Imagine you’re a young man growing up in the pastoral farmlands of Canada, surrounded by your devout parents and seven siblings. You trek 16 miles to church each Sunday to further devote your life to the religion that you believe to be your calling. Life is hard, but you’re at home and alive. Then, like a shot from destiny, everything changes. You find yourself in South Vietnam in the middle of war, attempting to make sense and reconcile the faith and morality from the only world you’ve ever known with this all-encompassing hell of inhumanity and senselessness. This is the disconcerting experience that author JanStephen James Cavanaugh recounts in A Bloodied Tapestry.
In this autobiographical historical account, Jan takes readers through the time he served as a civilian volunteer in the Vietnam War and shows how this experience altered the trajectory of his life forever. Walk with Jan as he comes to grips with the realities of war, and how injustice and violence betray our better judgements.
Much has been written about the Vietnam War; however, this book is not a retrospect on the utter inhumanity and senselessness of war because—sadly—war continues. Alternatively, Cavanaugh extols lessons and observations about the war that may finally reach our collective consciousness and compel meaningful and noticeable change. Much more insight is needed as we fumble our way toward attempting to find a peaceful way to exist together. Cavanaugh still believes we can make the choice to let go of the injustice and ego that create war. He is still hopeful that together we can make the collective choice to turn our backs on war so we may progress and find greater meaning and compassion in our existence. This pursuit is what motivates Cavanaugh and inspired him to revisit this hell, so that we may finally experience the harmony that comes from humanity living in an age of peace.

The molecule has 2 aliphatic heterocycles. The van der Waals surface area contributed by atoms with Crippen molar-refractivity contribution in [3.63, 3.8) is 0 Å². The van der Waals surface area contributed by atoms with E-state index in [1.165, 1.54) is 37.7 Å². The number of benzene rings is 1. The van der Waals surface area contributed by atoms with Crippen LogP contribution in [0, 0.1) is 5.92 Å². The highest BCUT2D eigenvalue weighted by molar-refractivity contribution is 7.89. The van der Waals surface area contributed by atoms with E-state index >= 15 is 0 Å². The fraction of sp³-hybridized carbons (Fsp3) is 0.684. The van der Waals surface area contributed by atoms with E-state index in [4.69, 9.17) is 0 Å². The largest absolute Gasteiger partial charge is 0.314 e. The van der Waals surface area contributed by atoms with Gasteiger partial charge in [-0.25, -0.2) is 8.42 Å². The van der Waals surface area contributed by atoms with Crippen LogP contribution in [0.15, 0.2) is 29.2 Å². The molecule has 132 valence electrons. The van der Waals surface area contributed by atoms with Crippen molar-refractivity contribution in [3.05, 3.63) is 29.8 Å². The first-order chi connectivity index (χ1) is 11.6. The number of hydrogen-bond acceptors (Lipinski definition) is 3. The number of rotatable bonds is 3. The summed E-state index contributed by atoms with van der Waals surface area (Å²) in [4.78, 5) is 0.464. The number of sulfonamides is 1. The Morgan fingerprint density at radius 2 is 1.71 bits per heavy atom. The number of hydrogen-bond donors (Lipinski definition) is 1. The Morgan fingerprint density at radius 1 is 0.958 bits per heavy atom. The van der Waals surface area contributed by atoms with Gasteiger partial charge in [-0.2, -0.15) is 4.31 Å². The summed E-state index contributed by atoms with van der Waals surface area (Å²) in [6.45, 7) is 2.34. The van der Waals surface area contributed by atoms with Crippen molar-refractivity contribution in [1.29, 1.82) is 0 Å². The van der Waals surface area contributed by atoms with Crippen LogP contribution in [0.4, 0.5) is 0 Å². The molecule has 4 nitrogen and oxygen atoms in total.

Sometimes graphic, oftentimes uplifting, A Bloodied Tapestry is a personal account of one man’s immutable beliefs as they are challenged to the very core and his resolution to survive for a greater purpose.
JanStephen James Cavanaugh, Ph.D. was born in Canada to a large, very religious family. His dream of the priesthood led him to the US, but, after being turned away from this role by the Catholic Church, he turned his attention to volunteering and found himself stationed in South Vietnam, right in the middle of the Vietnam War. After experiencing the hell of war first-hand as a civilian, Jan returned to the states, and went on to become a professor, psychologist, global business consultant, and surprisingly, a Class A licensed big rig driver. With a Ph.D. in Human Development from Penn State, Cavanaugh has dedicated his life to a deep study of the human psyche with the mission of facilitating ways to encourage the healthy growth of our collective bodies, minds, and souls.
My story is a story of boy raised in patriarchy and him no more aware of it than the air, but there all the same. Learning the lessons, he needed to survive and maybe thrive.
A Bloodied Tapestry
An early formative memory: I am no more than age five, standing in front of the farm kitchen stove, the only source of heat on a blustery winter’s day. I can feel the heat through my heavy winter clothing, giving me a head start before heading off into the cold. I can still feel the snow cap fur round my face. I can hear the wind whistle through the window cracks. Mother is dressing me to go outside in the bitter cold with Dad. I can see him standing there, also by the stove, getting ready to go and dig the quicksand out of the water trough. In our artesian well-water, there is a fine gray quicksand. This the only source of water for the cattle. If you did not periodically remove this fine gray sand, the trough would fill up with quicksand and be of no use for the cattle to drink. I remember mom looking me in the eye and saying, “You are the farmer.” Much too young to dig the heavy gray sand, but with a small snow shovel in hand standing atop a high snow drift, I dig keeping pace with my dad. I look down at him shoveling the stuff so heavy while the wind and snow are so fierce. I can still feel it biting my face. Digging quicksand on a bitter day is a matter of life and death, and I am learning that lesson.